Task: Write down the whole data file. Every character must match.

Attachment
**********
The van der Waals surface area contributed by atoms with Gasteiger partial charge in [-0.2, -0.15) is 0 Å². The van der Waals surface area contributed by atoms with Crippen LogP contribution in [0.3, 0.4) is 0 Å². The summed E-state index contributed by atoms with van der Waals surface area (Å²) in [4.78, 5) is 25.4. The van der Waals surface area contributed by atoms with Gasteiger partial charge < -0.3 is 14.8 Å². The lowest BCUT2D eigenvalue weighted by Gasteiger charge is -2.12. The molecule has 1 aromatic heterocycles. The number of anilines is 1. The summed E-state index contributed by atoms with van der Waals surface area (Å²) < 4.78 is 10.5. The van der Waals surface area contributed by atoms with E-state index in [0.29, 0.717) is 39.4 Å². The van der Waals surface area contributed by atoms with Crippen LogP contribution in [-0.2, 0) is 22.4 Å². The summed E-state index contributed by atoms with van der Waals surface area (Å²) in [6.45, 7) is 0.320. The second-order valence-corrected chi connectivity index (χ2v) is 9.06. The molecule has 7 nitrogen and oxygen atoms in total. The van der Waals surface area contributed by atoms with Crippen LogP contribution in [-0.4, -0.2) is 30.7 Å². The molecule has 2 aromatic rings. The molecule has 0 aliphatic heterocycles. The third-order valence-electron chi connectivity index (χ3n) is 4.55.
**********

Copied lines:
The van der Waals surface area contributed by atoms with Gasteiger partial charge in [-0.2, -0.15) is 0 Å². The van der Waals surface area contributed by atoms with Crippen LogP contribution in [0.3, 0.4) is 0 Å². The summed E-state index contributed by atoms with van der Waals surface area (Å²) in [4.78, 5) is 25.4. The van der Waals surface area contributed by atoms with Gasteiger partial charge < -0.3 is 14.8 Å². The lowest BCUT2D eigenvalue weighted by Gasteiger charge is -2.12. The molecule has 1 aromatic heterocycles. The number of anilines is 1. The summed E-state index contributed by atoms with van der Waals surface area (Å²) < 4.78 is 10.5. The van der Waals surface area contributed by atoms with E-state index in [0.29, 0.717) is 39.4 Å². The van der Waals surface area contributed by atoms with Crippen LogP contribution in [-0.2, 0) is 22.4 Å². The summed E-state index contributed by atoms with van der Waals surface area (Å²) in [6.45, 7) is 0.320. The second-order valence-corrected chi connectivity index (χ2v) is 9.06. The molecule has 7 nitrogen and oxygen atoms in total. The van der Waals surface area contributed by atoms with Crippen LogP contribution in [-0.4, -0.2) is 30.7 Å². The molecule has 2 aromatic rings. The molecule has 0 aliphatic heterocycles. The third-order valence-electron chi connectivity index (χ3n) is 4.55.